As part of a program called the Counseling Corps that is sponsored by the Counselors of Real Estate (“CRE”), we periodically volunteer for nonprofits and municipalities, or other religious, educational, and government clients who need help with a complex real estate problem. A handful of counselors travel to the client for a week of fact-finding; at the end of their visit, they make a presentation; and within 45 days, they submit a report with recommendations.
When an entity is in search of a new space for its operations, there are some key players who make the deal happen.
I happen to be a licensed attorney in New York State, but in my role as a tenant representative, I am limited in the legal advice I can offer to my clients. I can't act as both a broker and an attorney because it is considered unethical by the bar association; a broker’s incentive is to close the deal and an attorney’s incentive is to protect his client. These roles can be in conflict.
If a new building department regulation goes into effect subsequent to the signing of a lease, either the tenant or the landlord has to comply with that regulation. In most cases, the landlord stipulates that the tenant is fully responsible for complying with all laws and regulations. However, it is usually possible to prevent the tenant from being fully responsible for capital improvements. An excellent example of this is retrofitting a space for a sprinkler-based fire prevention system.
Technology has improved the way warehouses and delivery trucks deliver.
Recently I met with some clients who were in the market for a warehouse space. Normally, when discussing a space, the client’s greatest concerns include the square footage, IT connectivity, and usable space—but in the world of warehousing, technology has reset the paradigm, and vertical space has become even more prized than the two-dimensional area of usable space.
The driving force behind this sea change is superior engineering and technology, which allows warehouses to adopt sophisticated order fulfillment systems.
Last year I had the pleasure of representing a foreign client who wanted to find a retail space. One of the storefronts we were considering was adjacent to a large corner unit that was leased to an accessory unit of a world famous brand. Recently, I found out that the tenant, who had only been in the space for less than a year, decided to close the store and sublet the unit for the remainder of the lease—even though the tenant had invested millions of dollars into the construction and design of the space.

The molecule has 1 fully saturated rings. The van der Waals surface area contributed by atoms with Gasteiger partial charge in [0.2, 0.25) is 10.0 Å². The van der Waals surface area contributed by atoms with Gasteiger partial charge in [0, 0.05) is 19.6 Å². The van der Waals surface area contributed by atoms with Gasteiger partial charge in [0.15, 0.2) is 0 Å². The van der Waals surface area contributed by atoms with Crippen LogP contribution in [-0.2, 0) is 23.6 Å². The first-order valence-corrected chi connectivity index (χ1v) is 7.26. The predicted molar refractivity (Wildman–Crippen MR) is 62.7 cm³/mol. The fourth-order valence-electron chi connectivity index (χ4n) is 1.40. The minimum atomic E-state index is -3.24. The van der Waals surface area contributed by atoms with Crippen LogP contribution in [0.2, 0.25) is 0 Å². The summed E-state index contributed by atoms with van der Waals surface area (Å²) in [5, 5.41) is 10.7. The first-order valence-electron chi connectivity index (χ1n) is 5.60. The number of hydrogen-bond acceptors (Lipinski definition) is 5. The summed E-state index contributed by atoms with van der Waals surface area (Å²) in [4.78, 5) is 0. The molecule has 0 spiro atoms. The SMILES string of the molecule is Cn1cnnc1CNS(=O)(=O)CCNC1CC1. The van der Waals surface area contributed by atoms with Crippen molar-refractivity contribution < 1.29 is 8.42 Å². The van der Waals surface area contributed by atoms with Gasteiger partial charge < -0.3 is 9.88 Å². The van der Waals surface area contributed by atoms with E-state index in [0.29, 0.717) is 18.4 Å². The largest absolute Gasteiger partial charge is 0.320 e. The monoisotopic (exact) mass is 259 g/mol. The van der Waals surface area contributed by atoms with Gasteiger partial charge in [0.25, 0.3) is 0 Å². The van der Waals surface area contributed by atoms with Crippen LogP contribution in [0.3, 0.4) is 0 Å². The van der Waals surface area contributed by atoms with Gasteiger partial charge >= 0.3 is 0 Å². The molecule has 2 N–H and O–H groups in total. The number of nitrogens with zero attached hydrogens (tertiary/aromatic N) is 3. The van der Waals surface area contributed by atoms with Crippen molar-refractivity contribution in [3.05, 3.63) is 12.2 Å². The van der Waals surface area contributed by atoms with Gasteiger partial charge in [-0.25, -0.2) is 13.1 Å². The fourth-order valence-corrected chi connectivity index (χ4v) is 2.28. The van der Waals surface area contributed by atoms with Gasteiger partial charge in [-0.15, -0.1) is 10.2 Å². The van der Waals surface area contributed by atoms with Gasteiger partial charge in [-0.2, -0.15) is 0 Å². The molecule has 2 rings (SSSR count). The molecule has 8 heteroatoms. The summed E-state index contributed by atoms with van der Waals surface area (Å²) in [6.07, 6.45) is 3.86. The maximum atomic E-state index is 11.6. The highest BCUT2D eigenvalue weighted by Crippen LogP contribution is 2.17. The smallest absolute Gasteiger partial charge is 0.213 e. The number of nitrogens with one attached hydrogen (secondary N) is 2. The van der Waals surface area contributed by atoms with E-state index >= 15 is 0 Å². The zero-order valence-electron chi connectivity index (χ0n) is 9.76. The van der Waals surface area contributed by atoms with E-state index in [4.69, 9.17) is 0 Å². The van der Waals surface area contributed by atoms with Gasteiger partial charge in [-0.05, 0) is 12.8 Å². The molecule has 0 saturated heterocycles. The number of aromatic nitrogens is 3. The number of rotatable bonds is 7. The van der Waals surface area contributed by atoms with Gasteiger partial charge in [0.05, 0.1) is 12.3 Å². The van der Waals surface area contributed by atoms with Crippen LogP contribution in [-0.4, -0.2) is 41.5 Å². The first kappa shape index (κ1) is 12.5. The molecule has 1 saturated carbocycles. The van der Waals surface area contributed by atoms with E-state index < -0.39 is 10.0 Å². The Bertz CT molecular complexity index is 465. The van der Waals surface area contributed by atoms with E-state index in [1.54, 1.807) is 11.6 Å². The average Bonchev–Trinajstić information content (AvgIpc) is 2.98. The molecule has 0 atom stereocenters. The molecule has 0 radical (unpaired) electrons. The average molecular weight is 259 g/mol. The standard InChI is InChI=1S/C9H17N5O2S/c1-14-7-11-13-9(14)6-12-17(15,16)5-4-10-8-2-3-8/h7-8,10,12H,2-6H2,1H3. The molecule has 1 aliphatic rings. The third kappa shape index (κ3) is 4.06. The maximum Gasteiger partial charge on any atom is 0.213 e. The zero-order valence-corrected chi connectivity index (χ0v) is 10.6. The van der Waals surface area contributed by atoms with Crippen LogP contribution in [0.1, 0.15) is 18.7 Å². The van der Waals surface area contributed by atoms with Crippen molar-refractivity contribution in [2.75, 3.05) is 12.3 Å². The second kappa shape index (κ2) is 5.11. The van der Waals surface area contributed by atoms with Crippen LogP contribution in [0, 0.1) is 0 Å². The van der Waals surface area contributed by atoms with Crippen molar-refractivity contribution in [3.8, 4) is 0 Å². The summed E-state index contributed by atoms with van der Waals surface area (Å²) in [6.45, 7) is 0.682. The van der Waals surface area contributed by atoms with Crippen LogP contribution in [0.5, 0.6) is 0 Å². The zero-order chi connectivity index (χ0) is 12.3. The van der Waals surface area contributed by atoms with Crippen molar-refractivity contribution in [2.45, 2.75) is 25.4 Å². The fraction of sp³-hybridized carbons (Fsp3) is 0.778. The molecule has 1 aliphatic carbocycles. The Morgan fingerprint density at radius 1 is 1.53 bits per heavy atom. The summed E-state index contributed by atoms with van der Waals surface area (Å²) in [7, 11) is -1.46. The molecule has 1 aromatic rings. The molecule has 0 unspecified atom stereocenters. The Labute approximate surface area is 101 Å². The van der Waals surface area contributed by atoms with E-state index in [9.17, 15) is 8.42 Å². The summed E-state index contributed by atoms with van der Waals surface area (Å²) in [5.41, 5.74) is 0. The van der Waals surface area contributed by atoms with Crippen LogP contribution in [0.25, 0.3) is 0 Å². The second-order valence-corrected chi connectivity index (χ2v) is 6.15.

Recently, I attended a networking event that brought up the topic of how our clients perceive us. They framed the discussion around three questions:
After Winter Storm Jonas (more popularly known as Snowmageddon 2016), New York City had 2.5 to 3 feet of snow in places. It was hard not to notice that some patches of sidewalk were shoveled while others weren’t, requiring pedestrians to navigate alternative routes. Sometimes, this means walking out in the street, which can be dangerous. I experienced this first-hand in front of a local H&R Block store.
Many financial advisors tell their clients that past performance does not guarantee future results.
Prospective tenants are often resistant to hiring an “exclusive” broker. They feel that if they hire just one company, they're not going to get to see the breadth of the market and that by dealing with multiple brokers, they will get to see more properties and wind up with a better selection. The reality is quite different — there are valuable benefits to going with just one broker. Some of the main reasons you should consider an exclusive broker:
“Don’t let a crisis go to waste.” This proverb from Winston Churchill, made famous again in 2008 by Rahm Emanuel, is applicable to many things in life, including the expiration of a commercial lease.